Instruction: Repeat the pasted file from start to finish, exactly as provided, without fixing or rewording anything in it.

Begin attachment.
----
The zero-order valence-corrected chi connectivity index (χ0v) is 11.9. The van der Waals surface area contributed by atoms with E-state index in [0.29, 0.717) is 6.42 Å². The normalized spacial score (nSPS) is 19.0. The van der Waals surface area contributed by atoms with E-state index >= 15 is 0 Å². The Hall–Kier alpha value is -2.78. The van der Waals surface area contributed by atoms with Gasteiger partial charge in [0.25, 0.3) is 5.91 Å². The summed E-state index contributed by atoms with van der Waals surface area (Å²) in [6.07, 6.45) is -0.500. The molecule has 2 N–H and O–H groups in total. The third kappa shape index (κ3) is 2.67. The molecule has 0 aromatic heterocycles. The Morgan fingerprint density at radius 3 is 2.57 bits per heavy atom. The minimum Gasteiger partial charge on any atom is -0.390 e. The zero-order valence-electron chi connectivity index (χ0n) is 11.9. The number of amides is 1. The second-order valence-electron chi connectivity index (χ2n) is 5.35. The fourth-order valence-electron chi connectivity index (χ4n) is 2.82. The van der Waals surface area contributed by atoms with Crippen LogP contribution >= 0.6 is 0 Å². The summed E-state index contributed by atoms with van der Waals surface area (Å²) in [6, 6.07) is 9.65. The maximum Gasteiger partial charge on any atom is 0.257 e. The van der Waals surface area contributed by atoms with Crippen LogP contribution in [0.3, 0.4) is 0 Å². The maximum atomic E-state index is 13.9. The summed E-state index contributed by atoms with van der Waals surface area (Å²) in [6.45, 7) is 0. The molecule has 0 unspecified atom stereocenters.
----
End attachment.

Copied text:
The zero-order valence-corrected chi connectivity index (χ0v) is 11.9. The van der Waals surface area contributed by atoms with E-state index in [0.29, 0.717) is 6.42 Å². The normalized spacial score (nSPS) is 19.0. The van der Waals surface area contributed by atoms with E-state index >= 15 is 0 Å². The Hall–Kier alpha value is -2.78. The van der Waals surface area contributed by atoms with Gasteiger partial charge in [0.25, 0.3) is 5.91 Å². The summed E-state index contributed by atoms with van der Waals surface area (Å²) in [6.07, 6.45) is -0.500. The molecule has 2 N–H and O–H groups in total. The third kappa shape index (κ3) is 2.67. The molecule has 0 aromatic heterocycles. The Morgan fingerprint density at radius 3 is 2.57 bits per heavy atom. The minimum Gasteiger partial charge on any atom is -0.390 e. The zero-order valence-electron chi connectivity index (χ0n) is 11.9. The number of amides is 1. The second-order valence-electron chi connectivity index (χ2n) is 5.35. The fourth-order valence-electron chi connectivity index (χ4n) is 2.82. The van der Waals surface area contributed by atoms with Crippen LogP contribution >= 0.6 is 0 Å². The summed E-state index contributed by atoms with van der Waals surface area (Å²) in [6, 6.07) is 9.65. The maximum Gasteiger partial charge on any atom is 0.257 e. The van der Waals surface area contributed by atoms with Crippen LogP contribution in [0.3, 0.4) is 0 Å². The maximum atomic E-state index is 13.9. The summed E-state index contributed by atoms with van der Waals surface area (Å²) in [6.45, 7) is 0. The molecule has 0 unspecified atom stereocenters.